The Angeles National Forest was a home away from home for Alexander Roglinov.
Every other week or so -- whenever his work as a part-time security guard slowed -- Roglinov would take off to the forest and pitch his one-man tent on an overlook above the San Gabriel River. He gave people framed collages of pictures he took in the wilderness.
"He loved, loved, loved the forest," said friend Ginger Frankson, a recipient of one of those collages. "It was like something that fed his soul."
In the forest, he was a familiar face to rangers and even made friends among the gold prospectors who toiled in the area.
But on Tuesday, forest officials found Roglinov's body in the forest, next to his tent and ransacked car. He had been hit with blasts from a shotgun. As authorities try to determine the circumstances of his slaying, friends remember a gentle ascetic soul, a sociable outdoorsman who lived in his car -- seemingly homeless by choice.
Roglinov was last seen alive Sunday morning by another camper, said Sheriff's Sgt. Greg Hinkle, a homicide investigator.
Los Angeles County Sheriff's Department investigators quickly found proof of Roglinov's identification, but there was no indication of where the 61-year old Bulgarian immigrant lived. Forest Service officers and sheriff's deputies who patrolled the forest knew Roglinov as a regular camper. But the address on his driver's license, car registration and all other documentation was a mail drop in San Clemente.
"We couldn't even go to his next-door neighbor and say, 'Hey what do you know about this guy?' " Hinkle said.
Roglinov's next-door neighbor turned out to be Raymond Patnoe of Capistrano Beach. For more than a year, the two men camped side-by-side in their vehicles outside a storage facility.
"He was like a professor," Patnoe said. "This guy was not what you think of when you hear of a guy sleeping in his Honda."
Patnoe, who said he lives in a panel truck equipped with cooking gear, furniture and a shower, marveled at how Roglinov would emerge serenely unruffled after a night of sleeping in his two-door Honda Civic.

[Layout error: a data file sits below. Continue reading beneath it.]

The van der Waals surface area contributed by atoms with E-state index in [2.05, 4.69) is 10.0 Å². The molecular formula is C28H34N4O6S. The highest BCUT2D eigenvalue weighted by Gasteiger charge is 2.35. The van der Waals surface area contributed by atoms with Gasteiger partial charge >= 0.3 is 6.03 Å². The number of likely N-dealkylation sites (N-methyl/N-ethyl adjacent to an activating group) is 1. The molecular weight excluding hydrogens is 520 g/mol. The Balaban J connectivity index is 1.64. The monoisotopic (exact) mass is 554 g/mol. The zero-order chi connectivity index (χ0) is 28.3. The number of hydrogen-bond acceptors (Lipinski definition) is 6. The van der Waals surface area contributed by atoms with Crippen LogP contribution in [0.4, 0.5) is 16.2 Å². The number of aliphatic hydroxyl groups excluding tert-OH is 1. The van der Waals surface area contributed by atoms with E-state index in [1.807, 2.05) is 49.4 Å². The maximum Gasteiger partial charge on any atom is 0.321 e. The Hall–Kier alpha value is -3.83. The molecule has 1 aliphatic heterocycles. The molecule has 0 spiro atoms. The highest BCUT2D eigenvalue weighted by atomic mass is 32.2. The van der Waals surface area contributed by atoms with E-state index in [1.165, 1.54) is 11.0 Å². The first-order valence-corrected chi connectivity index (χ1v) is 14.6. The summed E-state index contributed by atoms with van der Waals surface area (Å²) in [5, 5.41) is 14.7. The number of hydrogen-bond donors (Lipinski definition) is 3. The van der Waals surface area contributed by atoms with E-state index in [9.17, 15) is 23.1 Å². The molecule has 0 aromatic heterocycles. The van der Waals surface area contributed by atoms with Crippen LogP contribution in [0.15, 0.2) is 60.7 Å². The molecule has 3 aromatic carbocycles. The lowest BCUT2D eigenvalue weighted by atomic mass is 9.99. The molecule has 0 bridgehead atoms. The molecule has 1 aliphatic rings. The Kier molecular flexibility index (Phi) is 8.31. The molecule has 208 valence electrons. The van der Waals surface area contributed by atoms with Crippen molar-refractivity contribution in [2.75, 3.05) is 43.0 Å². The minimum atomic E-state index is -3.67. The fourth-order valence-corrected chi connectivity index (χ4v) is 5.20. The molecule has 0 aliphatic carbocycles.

"He never looked bad. He never looked scruffy. I don't know another person who could live like that in that with that much style and grace," Patnoe said. "He was like some sort of ninja high-priest Buddhist monk."
Roglinov seemed to be homeless as a conscious lifestyle choice. He worked several days a week as a security guard in nearby San Clemente, and money didn't seem to be a problem, Frankson said. He owned a digital camera and a laptop computer, which he used to process his pictures, and he had a taste for exotic food. Roglinov said he had been a graphic designer and sometimes showed off examples of his work.
Once he bought $80 worth of groceries for a friend who'd been evicted from her home, said Frankson who, along with her husband, John, manages the storage facility where Roglinov and Patnoe store their belongings. The Franksons and the two men formed a tight circle of friends who checked in with one another several times a day.
Frankson laughingly recalls Roglinov as almost compulsively meticulous -- fussy about his appearance and desperate to keep his Honda parked in the shade.
"He would move that beat-up car three times a day," she said.
Deep in the forests, Roglinov had a second circle of friends.
Bernie McGrath, a gold prospector who works along the San Gabriel River, met Roglinov camping in the Angeles National Forest several years ago. He recalls a hulking man who rarely wore anything heavier than shorts, even in winter, and would take daylong solitary hikes wearing an enormous backpack.
Gradually, Roglinov became accepted into the tight circle of men who mine the river for gold. Roglinov would show up at the river camp once or twice a month and set up a card table with a bottle of whiskey and, "all these exotic cheeses and meats and breads that I'd never heard of," McGrath said. "He was intelligent as hell.... I always thought he was a professor of history or political science."
Roglinov was also intensely private, which has complicated the search for next of kin. Friends who knew him for years say they have no idea if he had any relatives when he emigrated from Bulgaria, or where he lived before settling in his car in Capistrano Beach.
"I never in my life heard him mention a family," Frankson said.
Authorities are still searching for living relatives to notify about Roglinov's death. Hinkle, the homicide investigator, said they have an address for a potential relative in Bulgaria, "but we're not even sure if that's somebody who's still living."
In Capistrano Beach, Patnoe and others are planning a memorial service for the friend who one day took his usual trek into the woods and never came back.
"He was just an exquisite man," Frankson said.